Solon and Thespis
Law and Theater in the English Renaissance
Edited by Dennis Kezar
In the archetypal confrontation between the Athenian lawmaker Solon and the Greek poet Thespis, Solon confronts Thespis after seeing him act in a tragedy. He asks Thespis if he is not ashamed to tell so many lies before so many people. In response to Thespis’s reply—that it was no harm to say or do so in a play—Solon vehemently blames Thespis for a professional deceit that threatens to pervade society.
Solon’s criticism of Thespis points to a fundamental motivation for Solon and Thespis: an exploration of the long-standing antagonism between law and theater, between drama’s inconsequential fiction and the real world’s socially consequential fact, at a crucial moment—the sixteenth century—in England’s cultural and legal formation.
The literary critics and historians in this volume examine that antagonism and find it revelatory of English Renaissance law and Renaissance theater’s institutional connections and interdependences at a time when both were emerging as powerful forces in English society. Renaissance legal processes were subject to dramatic and public representation, appropriation, and evaluation. Renaissance commercial theater, often populated by law students and practitioners, was both subject to the law and subversive of it. The contributors demonstrate that theater and law were not simply relevant to each other in the early modern period; they explore the physical spaces in which early modern law and drama were performed, the social and imaginative practices that energized such spaces, and the rhetorical patterns that make the two institutions far less discrete and far more collaborative than has previously been recognized.
DENNIS KEZAR is associate professor of English at Vanderbilt University.
CONTRIBUTORS: Matthew Greenfield, Paul Cantor, Frances Teague, Heather Dubrow, Ernest Gilman, Dennis Kezar, Debora Shuger, Karen J. Cunningham, Luke Wilson, and Deak Nabers.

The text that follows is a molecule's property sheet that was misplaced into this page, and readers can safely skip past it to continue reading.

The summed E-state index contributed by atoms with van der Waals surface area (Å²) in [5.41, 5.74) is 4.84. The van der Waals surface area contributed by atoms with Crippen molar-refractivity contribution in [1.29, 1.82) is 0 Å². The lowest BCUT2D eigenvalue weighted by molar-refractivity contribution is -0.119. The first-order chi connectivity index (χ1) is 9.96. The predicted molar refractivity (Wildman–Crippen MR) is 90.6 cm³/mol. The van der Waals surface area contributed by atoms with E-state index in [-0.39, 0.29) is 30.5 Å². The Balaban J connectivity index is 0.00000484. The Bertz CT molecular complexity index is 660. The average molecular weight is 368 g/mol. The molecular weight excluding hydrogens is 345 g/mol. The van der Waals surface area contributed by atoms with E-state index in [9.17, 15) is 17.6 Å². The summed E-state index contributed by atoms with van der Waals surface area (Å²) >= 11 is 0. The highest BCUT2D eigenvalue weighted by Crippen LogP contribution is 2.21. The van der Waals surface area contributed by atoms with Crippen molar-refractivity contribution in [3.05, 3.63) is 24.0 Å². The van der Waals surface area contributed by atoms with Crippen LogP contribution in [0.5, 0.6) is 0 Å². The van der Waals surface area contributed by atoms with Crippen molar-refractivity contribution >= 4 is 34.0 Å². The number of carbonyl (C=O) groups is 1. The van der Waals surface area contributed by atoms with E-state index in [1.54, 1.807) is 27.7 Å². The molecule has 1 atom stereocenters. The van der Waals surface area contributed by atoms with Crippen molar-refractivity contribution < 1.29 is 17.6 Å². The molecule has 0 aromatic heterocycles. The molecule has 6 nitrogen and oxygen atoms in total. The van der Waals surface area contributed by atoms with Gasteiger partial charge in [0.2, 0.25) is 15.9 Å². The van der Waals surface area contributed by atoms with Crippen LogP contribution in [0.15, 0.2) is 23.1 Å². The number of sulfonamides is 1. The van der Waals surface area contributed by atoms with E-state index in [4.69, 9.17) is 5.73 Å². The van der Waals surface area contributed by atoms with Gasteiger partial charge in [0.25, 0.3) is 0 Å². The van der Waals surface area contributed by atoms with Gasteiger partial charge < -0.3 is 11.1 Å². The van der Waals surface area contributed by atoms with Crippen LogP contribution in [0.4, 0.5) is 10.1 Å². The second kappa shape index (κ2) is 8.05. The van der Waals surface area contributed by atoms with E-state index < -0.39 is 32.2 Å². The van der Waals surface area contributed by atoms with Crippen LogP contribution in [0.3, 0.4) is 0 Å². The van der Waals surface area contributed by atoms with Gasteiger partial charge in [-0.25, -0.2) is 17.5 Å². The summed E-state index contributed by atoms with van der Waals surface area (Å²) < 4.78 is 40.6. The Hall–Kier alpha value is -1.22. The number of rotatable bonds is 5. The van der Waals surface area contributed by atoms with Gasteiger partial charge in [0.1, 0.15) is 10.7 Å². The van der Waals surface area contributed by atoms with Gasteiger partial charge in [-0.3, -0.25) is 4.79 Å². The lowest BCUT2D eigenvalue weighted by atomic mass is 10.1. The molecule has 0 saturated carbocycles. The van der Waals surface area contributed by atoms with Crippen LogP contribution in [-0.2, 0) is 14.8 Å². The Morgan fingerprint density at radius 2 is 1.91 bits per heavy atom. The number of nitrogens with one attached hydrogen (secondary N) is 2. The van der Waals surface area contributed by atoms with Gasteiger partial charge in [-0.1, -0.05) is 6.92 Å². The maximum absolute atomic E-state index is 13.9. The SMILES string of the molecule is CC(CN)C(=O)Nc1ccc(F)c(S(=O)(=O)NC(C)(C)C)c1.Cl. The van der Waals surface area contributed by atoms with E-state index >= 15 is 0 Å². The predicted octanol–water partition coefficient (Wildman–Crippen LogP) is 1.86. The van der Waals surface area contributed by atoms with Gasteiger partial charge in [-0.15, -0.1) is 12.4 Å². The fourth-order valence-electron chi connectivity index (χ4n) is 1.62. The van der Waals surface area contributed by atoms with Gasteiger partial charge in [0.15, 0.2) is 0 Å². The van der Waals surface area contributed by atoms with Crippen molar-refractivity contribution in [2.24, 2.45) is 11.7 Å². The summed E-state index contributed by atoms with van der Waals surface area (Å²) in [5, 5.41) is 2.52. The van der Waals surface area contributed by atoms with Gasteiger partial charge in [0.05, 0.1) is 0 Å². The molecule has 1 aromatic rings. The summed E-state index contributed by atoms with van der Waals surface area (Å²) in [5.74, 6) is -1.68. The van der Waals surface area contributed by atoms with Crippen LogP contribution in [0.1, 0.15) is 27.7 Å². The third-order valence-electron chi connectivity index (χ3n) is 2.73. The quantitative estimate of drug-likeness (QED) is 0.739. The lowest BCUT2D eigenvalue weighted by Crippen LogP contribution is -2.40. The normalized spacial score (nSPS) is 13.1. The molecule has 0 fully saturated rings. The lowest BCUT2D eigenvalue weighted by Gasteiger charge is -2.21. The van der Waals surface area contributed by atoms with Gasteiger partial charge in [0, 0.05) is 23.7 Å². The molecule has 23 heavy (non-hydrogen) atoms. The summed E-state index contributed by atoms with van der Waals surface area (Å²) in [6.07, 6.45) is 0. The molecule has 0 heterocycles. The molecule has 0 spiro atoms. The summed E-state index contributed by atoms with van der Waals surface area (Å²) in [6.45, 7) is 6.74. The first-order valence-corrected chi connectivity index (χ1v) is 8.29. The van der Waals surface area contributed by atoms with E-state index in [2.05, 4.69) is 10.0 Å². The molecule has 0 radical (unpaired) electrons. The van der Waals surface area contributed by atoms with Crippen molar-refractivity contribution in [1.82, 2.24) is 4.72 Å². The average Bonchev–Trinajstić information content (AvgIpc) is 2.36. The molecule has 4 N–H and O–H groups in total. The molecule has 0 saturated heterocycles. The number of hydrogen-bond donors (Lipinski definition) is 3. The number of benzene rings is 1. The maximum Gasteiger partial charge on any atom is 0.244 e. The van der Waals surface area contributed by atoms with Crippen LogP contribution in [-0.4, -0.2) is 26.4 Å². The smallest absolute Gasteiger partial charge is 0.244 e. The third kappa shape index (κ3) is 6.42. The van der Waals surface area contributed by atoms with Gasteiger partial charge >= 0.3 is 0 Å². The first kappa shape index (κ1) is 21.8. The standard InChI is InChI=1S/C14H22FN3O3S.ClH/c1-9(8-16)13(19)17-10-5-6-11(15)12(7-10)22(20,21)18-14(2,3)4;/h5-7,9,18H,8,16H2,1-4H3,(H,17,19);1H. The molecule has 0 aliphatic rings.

“The diversity of topics explored in this excellent collection makes it a valuable addition to the burgeoning field of early modern law, theater, and literature studies. The essays included here touch on a wide range of material—from Dekker to Shakespeare to Chapman and Bacon; and in doing so, they explore the tensions between Solon and Thespis in such a way as to make the work of analyzing the relationship between literature and the law seem not only fruitful, but in fact essential to a deeper understanding of both.” —Jeremy Lopez, University of Toronto
“The recent ‘law and literature’ movement has produced several intriguing studies of the relation between these discourses and Solon and Thespis . . . [is an] exciting addition to that corpus. It suggests that fiction and the law are mutually determining. The essays collected in Solon and Thespis focus on the complicated relation of the law and the theatre in Early Modern England. . . . [The] analyses are incisive and warnings timely.” — Times Literary Supplement
“. . . the introduction admirably outlines the field within which the essays examine the negotiations between law and theatre; it also pre-empts worries about randomness by foregrounding its conscious decision to represent the variety of critical negotiations addressing and extending the diversity of the interrelation.” — The Review of English Studies
“Kezar offers nine essays, plus an introduction and epilogue, which investigate connections and interactions between English law and the theater in the 16th and 17th centuries. As one might expect, half the essays deal with plays by Shakespeare and Jonson, with contributions on lesser writers such as Chapman and Sackville rounding out the collection. The essays avoid the standard legal concerns of the Renaissance theater and instead investigate more subtle connections.” — Choice
“The collection explores the relation between law and drama in the plays of Shakespeare, Jonson, Marston, and others. The title of the collection comes from a meeting between Solon, an Athenian lawmaker, and Thespis, a Greek poet and actor, over whether lies in a play lead to falsehood in society. Role-playing and the relation between art and life are central in this debate.” — The Renaissance Quarterly
“Dennis Kezar’s superb collection of essays Solon and Thespis: Law and Theater in the English Renaissance also interrogates the extent to which theater’s ‘professional deceit’ can do any more than debase ‘privileged truth.’ Taken as a whole, this volume is the place to send both undergraduates and graduates who want to get up to speed on this fascinating field of early modern studies.” — Studies in English Literature 1500-1900